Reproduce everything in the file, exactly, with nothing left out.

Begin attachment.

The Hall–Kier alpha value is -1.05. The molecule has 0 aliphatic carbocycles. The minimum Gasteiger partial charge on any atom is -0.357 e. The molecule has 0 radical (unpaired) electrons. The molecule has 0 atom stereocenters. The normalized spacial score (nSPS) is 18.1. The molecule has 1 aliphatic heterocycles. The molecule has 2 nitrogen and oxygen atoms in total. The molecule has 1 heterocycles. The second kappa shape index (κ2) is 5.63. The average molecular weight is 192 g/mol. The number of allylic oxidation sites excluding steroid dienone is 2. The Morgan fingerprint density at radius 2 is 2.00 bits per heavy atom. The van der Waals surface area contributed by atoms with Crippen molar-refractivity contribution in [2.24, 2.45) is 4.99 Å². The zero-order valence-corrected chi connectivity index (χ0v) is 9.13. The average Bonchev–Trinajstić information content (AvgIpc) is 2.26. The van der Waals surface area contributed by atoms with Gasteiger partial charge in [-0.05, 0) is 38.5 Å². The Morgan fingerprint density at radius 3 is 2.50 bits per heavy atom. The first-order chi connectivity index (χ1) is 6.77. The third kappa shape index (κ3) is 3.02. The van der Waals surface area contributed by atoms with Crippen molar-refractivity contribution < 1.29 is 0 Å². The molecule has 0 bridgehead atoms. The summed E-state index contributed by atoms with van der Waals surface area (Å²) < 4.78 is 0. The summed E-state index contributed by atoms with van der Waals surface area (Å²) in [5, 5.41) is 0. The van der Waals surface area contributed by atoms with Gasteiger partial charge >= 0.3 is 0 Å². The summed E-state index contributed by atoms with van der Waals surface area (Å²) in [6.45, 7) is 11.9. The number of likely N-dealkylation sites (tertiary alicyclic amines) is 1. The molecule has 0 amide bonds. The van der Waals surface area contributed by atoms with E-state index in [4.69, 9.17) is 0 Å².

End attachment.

The Hall–Kier alpha value is -1.05. The molecule has 0 aliphatic carbocycles. The minimum Gasteiger partial charge on any atom is -0.357 e. The molecule has 0 radical (unpaired) electrons. The molecule has 0 atom stereocenters. The normalized spacial score (nSPS) is 18.1. The molecule has 1 aliphatic heterocycles. The molecule has 2 nitrogen and oxygen atoms in total. The molecule has 1 heterocycles. The second kappa shape index (κ2) is 5.63. The average molecular weight is 192 g/mol. The number of allylic oxidation sites excluding steroid dienone is 2. The Morgan fingerprint density at radius 2 is 2.00 bits per heavy atom. The van der Waals surface area contributed by atoms with Crippen molar-refractivity contribution in [2.24, 2.45) is 4.99 Å². The zero-order valence-corrected chi connectivity index (χ0v) is 9.13. The average Bonchev–Trinajstić information content (AvgIpc) is 2.26. The van der Waals surface area contributed by atoms with Gasteiger partial charge in [-0.05, 0) is 38.5 Å². The Morgan fingerprint density at radius 3 is 2.50 bits per heavy atom. The first-order chi connectivity index (χ1) is 6.77. The third kappa shape index (κ3) is 3.02. The van der Waals surface area contributed by atoms with Crippen molar-refractivity contribution < 1.29 is 0 Å². The molecule has 0 bridgehead atoms. The summed E-state index contributed by atoms with van der Waals surface area (Å²) < 4.78 is 0. The summed E-state index contributed by atoms with van der Waals surface area (Å²) in [5, 5.41) is 0. The van der Waals surface area contributed by atoms with Gasteiger partial charge >= 0.3 is 0 Å². The summed E-state index contributed by atoms with van der Waals surface area (Å²) in [6.45, 7) is 11.9. The number of likely N-dealkylation sites (tertiary alicyclic amines) is 1. The molecule has 0 amide bonds. The van der Waals surface area contributed by atoms with E-state index in [4.69, 9.17) is 0 Å².